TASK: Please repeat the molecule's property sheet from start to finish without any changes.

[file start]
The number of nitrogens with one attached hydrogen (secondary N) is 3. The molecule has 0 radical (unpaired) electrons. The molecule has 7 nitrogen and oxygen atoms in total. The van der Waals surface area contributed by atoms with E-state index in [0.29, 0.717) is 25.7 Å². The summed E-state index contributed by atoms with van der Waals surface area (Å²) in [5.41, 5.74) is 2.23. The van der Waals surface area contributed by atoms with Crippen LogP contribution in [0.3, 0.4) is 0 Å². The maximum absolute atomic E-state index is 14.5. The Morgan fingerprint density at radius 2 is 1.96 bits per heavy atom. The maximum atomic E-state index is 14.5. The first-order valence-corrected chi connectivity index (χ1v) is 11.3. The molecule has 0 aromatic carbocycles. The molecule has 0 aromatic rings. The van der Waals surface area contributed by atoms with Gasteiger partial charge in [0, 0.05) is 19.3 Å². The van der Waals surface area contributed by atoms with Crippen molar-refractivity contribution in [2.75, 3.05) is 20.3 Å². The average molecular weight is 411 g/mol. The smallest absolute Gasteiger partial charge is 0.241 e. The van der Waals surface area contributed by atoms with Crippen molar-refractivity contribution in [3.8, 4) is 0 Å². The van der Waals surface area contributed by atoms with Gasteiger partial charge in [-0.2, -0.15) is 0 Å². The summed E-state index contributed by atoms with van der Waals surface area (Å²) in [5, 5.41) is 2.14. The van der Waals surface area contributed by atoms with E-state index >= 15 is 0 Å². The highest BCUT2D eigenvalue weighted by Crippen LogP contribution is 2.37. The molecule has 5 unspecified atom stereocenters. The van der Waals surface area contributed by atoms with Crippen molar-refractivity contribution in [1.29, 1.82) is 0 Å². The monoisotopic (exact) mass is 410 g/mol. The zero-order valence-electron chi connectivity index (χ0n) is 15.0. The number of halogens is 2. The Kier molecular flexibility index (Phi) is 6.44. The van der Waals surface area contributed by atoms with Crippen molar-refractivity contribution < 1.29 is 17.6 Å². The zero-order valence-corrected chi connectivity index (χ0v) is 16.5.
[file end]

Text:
The number of nitrogens with one attached hydrogen (secondary N) is 3. The molecule has 0 radical (unpaired) electrons. The molecule has 7 nitrogen and oxygen atoms in total. The van der Waals surface area contributed by atoms with E-state index in [0.29, 0.717) is 25.7 Å². The summed E-state index contributed by atoms with van der Waals surface area (Å²) in [5.41, 5.74) is 2.23. The van der Waals surface area contributed by atoms with Crippen LogP contribution in [0.3, 0.4) is 0 Å². The maximum absolute atomic E-state index is 14.5. The Morgan fingerprint density at radius 2 is 1.96 bits per heavy atom. The maximum atomic E-state index is 14.5. The first-order valence-corrected chi connectivity index (χ1v) is 11.3. The molecule has 0 aromatic carbocycles. The molecule has 0 aromatic rings. The van der Waals surface area contributed by atoms with Gasteiger partial charge in [0, 0.05) is 19.3 Å². The van der Waals surface area contributed by atoms with Crippen molar-refractivity contribution in [2.75, 3.05) is 20.3 Å². The average molecular weight is 411 g/mol. The smallest absolute Gasteiger partial charge is 0.241 e. The van der Waals surface area contributed by atoms with Crippen molar-refractivity contribution in [3.8, 4) is 0 Å². The van der Waals surface area contributed by atoms with Gasteiger partial charge in [-0.2, -0.15) is 0 Å². The summed E-state index contributed by atoms with van der Waals surface area (Å²) in [5, 5.41) is 2.14. The van der Waals surface area contributed by atoms with E-state index >= 15 is 0 Å². The highest BCUT2D eigenvalue weighted by Crippen LogP contribution is 2.37. The molecule has 5 unspecified atom stereocenters. The van der Waals surface area contributed by atoms with Crippen molar-refractivity contribution in [1.29, 1.82) is 0 Å². The monoisotopic (exact) mass is 410 g/mol. The zero-order valence-electron chi connectivity index (χ0n) is 15.0. The number of halogens is 2. The Kier molecular flexibility index (Phi) is 6.44. The van der Waals surface area contributed by atoms with Crippen molar-refractivity contribution < 1.29 is 17.6 Å². The zero-order valence-corrected chi connectivity index (χ0v) is 16.5.